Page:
It wouldn't have been challenging for Pamela Paul to support quite a few of her claims with primary sources as social science research has shown that pornography has some real life effect on consumers. Reading other, more scholarly articles, I now trust that consumption of porn causes some men to view women as sexual objects, viewing porn can cause men to believe that women actually enjoy rape, high consumption of pornography can cause men to be less attracted to their sexual partners, and that for some men, consumption of porn correlates to an increase in sexual aggression. But unlike Pornified, they referenced primary sources and did not conclude that consumption of porn alone always results in negative outcomes. Pamela Paul's book would have been more believable if she had actually cited some of the primary sources that others point to instead of referencing articles in The Independent, The National Post, Washington Times, or Ms. When others discuss these same troubling findings, they admit that porn doesn't negatively impact everyone. In fact, the only conclusion that academics made isn't that porn turns them into rapist monsters, but that it can make men terrible lovers.

Also Pornified draws the wrong conclusions from every example cited. Paul goes to great length to talk about how porn objectifies women and correctly observes that all popular media is similarly objectifying. But then goes back to how porn is the problem, instead of concluding that pornography is simply a symptom of a larger problem. We live in a misogynistic culture that objectifies women. Until that changes, pornography is going to have a POV that women are sexual objects. And the fact that she never addresses the role of this culture-wide sexism is a glaring omission.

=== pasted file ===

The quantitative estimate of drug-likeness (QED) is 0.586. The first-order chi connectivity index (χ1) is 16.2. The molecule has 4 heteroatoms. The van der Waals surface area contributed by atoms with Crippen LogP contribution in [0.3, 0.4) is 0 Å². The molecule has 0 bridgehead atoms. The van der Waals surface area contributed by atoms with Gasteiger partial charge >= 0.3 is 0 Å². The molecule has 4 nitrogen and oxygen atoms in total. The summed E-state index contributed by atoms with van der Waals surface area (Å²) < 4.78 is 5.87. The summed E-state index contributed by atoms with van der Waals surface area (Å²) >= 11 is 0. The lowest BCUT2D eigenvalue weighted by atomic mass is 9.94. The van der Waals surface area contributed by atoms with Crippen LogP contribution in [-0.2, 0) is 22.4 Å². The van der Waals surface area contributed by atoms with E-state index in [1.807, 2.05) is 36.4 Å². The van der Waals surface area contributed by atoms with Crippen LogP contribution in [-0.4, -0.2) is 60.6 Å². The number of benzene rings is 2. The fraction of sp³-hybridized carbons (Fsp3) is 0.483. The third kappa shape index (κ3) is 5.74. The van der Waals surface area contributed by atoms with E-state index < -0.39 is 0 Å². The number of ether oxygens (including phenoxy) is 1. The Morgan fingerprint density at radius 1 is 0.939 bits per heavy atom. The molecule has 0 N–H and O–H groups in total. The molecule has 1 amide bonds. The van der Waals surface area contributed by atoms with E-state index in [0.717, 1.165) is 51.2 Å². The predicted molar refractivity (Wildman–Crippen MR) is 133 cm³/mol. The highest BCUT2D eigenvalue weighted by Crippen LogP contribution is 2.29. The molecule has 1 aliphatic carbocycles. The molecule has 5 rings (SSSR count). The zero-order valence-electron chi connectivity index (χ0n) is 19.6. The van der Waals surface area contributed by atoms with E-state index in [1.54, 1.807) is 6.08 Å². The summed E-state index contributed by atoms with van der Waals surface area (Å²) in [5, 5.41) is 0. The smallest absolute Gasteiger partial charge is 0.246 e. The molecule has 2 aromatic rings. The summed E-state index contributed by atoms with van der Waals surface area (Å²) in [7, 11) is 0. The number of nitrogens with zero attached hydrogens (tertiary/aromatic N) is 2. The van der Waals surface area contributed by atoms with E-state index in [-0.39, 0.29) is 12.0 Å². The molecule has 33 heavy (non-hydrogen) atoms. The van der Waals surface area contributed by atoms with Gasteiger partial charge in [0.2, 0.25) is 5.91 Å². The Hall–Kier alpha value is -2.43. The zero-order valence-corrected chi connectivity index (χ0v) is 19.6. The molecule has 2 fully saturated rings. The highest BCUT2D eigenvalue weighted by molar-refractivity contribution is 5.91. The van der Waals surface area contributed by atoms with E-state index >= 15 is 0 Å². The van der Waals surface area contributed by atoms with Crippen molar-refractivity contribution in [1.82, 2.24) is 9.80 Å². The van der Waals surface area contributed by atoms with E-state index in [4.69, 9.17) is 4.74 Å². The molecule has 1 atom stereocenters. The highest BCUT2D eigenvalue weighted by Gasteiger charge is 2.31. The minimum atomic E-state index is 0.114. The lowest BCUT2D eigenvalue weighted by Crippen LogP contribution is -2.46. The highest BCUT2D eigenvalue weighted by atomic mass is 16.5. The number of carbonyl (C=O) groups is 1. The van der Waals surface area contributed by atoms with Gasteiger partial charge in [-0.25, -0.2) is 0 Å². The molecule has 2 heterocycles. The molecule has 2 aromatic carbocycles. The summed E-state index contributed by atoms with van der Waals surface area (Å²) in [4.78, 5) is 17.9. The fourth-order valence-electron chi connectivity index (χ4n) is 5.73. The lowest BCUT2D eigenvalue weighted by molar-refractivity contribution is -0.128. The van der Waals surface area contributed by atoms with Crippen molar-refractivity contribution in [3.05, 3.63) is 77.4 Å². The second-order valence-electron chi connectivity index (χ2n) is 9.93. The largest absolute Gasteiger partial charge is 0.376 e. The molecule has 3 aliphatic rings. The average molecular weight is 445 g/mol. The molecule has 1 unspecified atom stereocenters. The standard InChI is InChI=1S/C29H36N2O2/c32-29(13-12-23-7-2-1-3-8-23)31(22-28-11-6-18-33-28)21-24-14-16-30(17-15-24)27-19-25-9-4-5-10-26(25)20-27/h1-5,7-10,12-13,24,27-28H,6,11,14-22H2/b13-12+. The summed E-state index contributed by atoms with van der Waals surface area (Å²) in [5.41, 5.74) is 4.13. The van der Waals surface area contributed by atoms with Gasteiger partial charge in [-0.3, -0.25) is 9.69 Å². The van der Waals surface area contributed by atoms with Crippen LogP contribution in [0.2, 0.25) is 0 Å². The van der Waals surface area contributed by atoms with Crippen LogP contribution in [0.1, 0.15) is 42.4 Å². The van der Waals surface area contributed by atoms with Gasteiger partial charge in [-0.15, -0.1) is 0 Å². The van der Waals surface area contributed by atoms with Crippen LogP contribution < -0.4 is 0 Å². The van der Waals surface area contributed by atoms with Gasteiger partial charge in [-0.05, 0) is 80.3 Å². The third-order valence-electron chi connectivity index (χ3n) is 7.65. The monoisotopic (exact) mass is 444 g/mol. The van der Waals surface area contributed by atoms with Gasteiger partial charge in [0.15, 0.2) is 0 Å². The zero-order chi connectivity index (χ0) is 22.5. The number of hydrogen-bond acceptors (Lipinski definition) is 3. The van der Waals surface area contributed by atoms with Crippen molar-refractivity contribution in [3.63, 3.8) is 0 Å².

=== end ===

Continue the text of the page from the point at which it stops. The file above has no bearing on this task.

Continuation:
And then there's violent porn. Everyone loves to rage about "violent" pornography without defining what meant. I find this infuriating. Only because it is important to know what is meant. Is consensual SM "violent porn"? Is spanking? Is a woman gagging while giving oral an act of violence? Are blow-jobs inherently violent and degrading to women? The tone of Pornified is complete outrage at all porn, the acts depicted, and the consumers.  The justification is that, according to Paul, internet pornography is exceedingly violent and even if the viewer is not interested in "violent" porn, just the exposure to regular porn desensitizes causing the viewer to seek out increasingly "violent" and extreme pornography. She also rages about those who consume pornography including the women who defend porn and attempt to create alternatives to mainstream pornography that is more woman-centric. From the tone taken, I suspect that Pamela Paul couldn't bring herself to watch any porn while writing her book skewering the medium. If she had, she would probably find the majority if it is simply boring. I look at the donated DVDs and I'veyet to come across anything that has revolted or horrified me, just bored me. Actually, even the actors in the movies look bored.

So for my first foray into the land of porn is evil and destroying humanity, I've come out relatively unconvinced of porn's evils. What I do believe is harmful is that there are no alternatives to the information provided by pornography. We live in a culture that doesn't educate children about sexuality and then expect them to have healthy, sexual relationships. I've found Cindy Gallop to be more informed on the content of pornography then what I saw on the pages of Paul's book.